Artifact Hypermuseum of Earth & Anthropocene Design

It is the ultimate tribute to a discipline so obsessed with the future, yet with ultimately so little concern for it

Essay by Lua Vollaard. Part of Episode #3.

This moment calls for a new design museum – a fundamentally new typology. Many such museums have been proposed and built in recent years; but the museum proposed here is the most comprehensive, most definitive, and most qualified testament to humanity’s ability to shape the planet. It is called the Artifact Hypermuseum of Earth & Anthropocene Design (AHEAD), and it shows the total accumulation of human labour to plan a world full of objects, systems, and processes – indeed, a museum of design. Furthermore, this museum is located in a part of the world where no design museum has been established before, and it is already there: Antarctica.

AHEAD consists of all the ice and ice shelves on and around this southernmost continent. It encompasses every shelf that has broken off and dissolved into the sea, every ice mass, every rupture from its surface down. It includes Larsen A, B, and C, and the other Larsens, Chasm 1, the Halloween Crack, the Doomsday Glacier. It especially comes to light in the spaces between chasms, when ice shelves are calving (a word for bovine birth equally as for glacial death), drifting apart, and shortly, for the span of a few hours or a few days, revealing the planet’s ultimate white-walled gallery spaces.

It could be described as a Hypermuseum, following Morton’s definition of hyperobjects, objects so massively distributed across time and space that they break the specificity of human-scaled spacetime. This museum has already been visited widely, yet its target audience is not human – at least, not the contemporary human.1

The museum starts from Bruce Archer’s definition of design, as something which had a ‘prior formulation of a prescription or model’, and ‘the hope or expectation of ultimate embodiment as an artifact’.2 In Antarctica, climate modelling and fossil fuel reserve calculations have laid the groundwork for the formulation of what is in store for the continent; the expectation of its ultimate embodiment as artifact lay not in its current crumbling form as ice, but in the artifact of carbon accumulation in the atmosphere, after the museum will be long gone. 

It is only logical that the design museum of the future continues to model itself after the white cube galleries brought by modernity. Like design museums of the past, AHEAD showcases good taste in produced goods critically to the masses. There are in fact no larger, or whiter walls, than those of an ice shelf splitting in two. Antarctica here is the curator, exhibition architect, and designer whose work is on display; carbon is the entity whose history is being told, and which is actively constructing, reconstructing, and ultimately destructing the museum.

AHEAD takes part of its curatorial strategy from nuclear semiotics, the study on the communication of danger in deep time. The idea underlying this field is that the nuclear toxicity that is being caused by humans now will far outlive our language, and perhaps even our kind. The storage of spent nuclear fuel is one of the greatest contemporary challenges in energy. It seems insane that we are relying on nuclear energy when we have no adequately permanent solution to store the waste that this process yields, until you realise that the storage space for spent fossil fuels has no fixed location at all: it is in fact the atmosphere. The white walls of Antarctica’s ice chasms are grand projection screens for all of human ingenuity, from the invention of the wheel, to the first steam motors, from mining coal in Wales to pumping oil in the Saudi deserts to the latest sports cars and fighter jets and mega yachts: the accumulated effects of all his industry are contained on the walls of the gallery, as they will crumble before such a history could ever be told.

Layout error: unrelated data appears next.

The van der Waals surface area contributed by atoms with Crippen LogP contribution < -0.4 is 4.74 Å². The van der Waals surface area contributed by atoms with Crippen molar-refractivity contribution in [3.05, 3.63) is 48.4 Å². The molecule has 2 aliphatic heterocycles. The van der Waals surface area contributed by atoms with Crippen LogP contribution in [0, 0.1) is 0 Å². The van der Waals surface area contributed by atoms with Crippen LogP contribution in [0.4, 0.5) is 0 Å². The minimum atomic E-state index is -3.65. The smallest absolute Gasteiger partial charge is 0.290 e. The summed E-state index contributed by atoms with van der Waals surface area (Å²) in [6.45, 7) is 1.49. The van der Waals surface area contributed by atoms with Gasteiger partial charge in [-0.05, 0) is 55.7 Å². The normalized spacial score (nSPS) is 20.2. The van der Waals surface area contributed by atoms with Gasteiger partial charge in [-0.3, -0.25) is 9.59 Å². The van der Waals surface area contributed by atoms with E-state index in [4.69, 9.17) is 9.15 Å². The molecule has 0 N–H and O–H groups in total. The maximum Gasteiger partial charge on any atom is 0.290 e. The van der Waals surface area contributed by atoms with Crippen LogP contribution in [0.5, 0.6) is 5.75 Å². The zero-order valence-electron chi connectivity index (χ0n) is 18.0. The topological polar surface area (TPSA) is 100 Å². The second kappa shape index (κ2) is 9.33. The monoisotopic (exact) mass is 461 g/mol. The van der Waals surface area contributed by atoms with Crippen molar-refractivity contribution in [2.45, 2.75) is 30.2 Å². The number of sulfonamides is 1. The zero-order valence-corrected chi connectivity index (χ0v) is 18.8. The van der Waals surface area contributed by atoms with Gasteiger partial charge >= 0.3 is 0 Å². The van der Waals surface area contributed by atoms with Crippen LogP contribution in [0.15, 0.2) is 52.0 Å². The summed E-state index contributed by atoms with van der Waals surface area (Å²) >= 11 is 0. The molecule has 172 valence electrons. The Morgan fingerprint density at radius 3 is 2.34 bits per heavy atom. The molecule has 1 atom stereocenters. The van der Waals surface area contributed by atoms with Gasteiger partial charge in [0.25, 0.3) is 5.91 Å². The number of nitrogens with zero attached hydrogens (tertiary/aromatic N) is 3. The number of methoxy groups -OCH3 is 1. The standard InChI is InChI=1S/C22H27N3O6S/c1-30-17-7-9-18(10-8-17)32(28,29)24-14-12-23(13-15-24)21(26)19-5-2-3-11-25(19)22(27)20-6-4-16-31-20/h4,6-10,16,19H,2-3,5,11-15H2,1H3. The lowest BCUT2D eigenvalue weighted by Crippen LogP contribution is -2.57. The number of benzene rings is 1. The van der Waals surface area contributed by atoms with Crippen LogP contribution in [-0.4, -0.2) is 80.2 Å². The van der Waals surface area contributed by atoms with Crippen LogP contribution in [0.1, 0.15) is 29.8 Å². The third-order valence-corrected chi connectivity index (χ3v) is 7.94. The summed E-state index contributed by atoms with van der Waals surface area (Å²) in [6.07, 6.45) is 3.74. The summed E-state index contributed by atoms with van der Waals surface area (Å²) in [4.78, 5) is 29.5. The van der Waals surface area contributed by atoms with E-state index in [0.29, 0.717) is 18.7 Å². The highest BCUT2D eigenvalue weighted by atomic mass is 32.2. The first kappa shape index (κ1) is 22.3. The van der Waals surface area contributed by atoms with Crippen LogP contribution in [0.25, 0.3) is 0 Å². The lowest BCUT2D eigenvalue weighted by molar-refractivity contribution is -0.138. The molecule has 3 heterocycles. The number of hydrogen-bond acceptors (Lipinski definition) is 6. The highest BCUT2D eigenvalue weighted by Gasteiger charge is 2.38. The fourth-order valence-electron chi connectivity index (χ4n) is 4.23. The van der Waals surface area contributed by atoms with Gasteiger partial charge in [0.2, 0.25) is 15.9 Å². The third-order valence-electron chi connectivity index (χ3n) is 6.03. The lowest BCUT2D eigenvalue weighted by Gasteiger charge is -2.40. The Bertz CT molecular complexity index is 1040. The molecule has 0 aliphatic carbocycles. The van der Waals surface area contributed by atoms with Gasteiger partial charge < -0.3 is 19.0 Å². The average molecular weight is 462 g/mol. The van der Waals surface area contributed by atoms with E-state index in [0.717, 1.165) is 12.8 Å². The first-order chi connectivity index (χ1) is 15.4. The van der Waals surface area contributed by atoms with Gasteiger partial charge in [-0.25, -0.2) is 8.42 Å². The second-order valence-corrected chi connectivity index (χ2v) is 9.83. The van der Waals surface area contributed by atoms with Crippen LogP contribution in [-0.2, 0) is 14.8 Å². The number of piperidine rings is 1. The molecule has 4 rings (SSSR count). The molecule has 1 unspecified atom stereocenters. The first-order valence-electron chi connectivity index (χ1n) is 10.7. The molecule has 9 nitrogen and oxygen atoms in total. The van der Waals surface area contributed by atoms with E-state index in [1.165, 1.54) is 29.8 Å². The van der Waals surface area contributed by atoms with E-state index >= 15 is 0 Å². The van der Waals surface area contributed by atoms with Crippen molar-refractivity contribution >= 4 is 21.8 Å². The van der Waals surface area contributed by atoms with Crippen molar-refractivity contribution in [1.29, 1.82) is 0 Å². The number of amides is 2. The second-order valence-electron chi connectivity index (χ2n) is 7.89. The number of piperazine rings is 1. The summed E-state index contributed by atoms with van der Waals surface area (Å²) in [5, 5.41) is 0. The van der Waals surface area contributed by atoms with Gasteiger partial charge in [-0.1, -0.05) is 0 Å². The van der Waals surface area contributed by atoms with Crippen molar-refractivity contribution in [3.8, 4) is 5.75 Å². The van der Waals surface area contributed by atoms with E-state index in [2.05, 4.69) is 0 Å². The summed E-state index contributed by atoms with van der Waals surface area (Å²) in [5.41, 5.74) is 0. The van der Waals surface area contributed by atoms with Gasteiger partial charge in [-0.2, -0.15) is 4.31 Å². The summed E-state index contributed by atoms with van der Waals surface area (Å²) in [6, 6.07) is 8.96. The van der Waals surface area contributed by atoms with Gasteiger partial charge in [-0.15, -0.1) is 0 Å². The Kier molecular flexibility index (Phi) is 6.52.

Christopher P. Heuer links the exploration of the Arctic, one of the latest continents to be surveyed by European colonists, to the simultaneous Reformation and Iconoclasm; the white space that potential colonisers found ‘emptied description’ also brought about a ‘utopian faith in the critical potential of an objectless art’.3 What the Arctic has done for objectless art, the contemporary exploration of the Antarctic can accomplish for a projectless design – a discipline set free from its earthly reliance on matter, prototypes, and visual communication.

Unlike the design museums that we’ve built in our human habitats, this museum provides no illusions about its emancipatory potential. And whether we admit it or not, the museum is already happening: it has been funded, planned, and realised. It is the ultimate tribute to a discipline so obsessed with the future, yet with ultimately so little concern for it. The museum that is needed in order to testify to the future, is already here: AHEAD.4

Lua Vollaard, hereby applying to be the human interlocutor to the Artifact Hypermuseum of Earth & Anthropocene Design

  1. In the twenty-first century, the most important target audience that every museum should take into account – for this audience will visit most museums – is the sea.
  2. From Willemien Visser, 2006, The Cognitive Artifacts of Designing, p. 117
  3. Christopher P. Heuer, 2019, Into the White: The Renaissance Arctic and the End of the Image.
  4. The Artifact Hypermuseum of Earth & Anthropocene Design is in great debt to the Museum of Oil, a speculative concept by Territorial Agency. The Museum of Oil proposes to put the oil industries in the museum, by keeping the oil in the ground. Together, these two museums should be considered the only two legitimate museums for the coming epoch.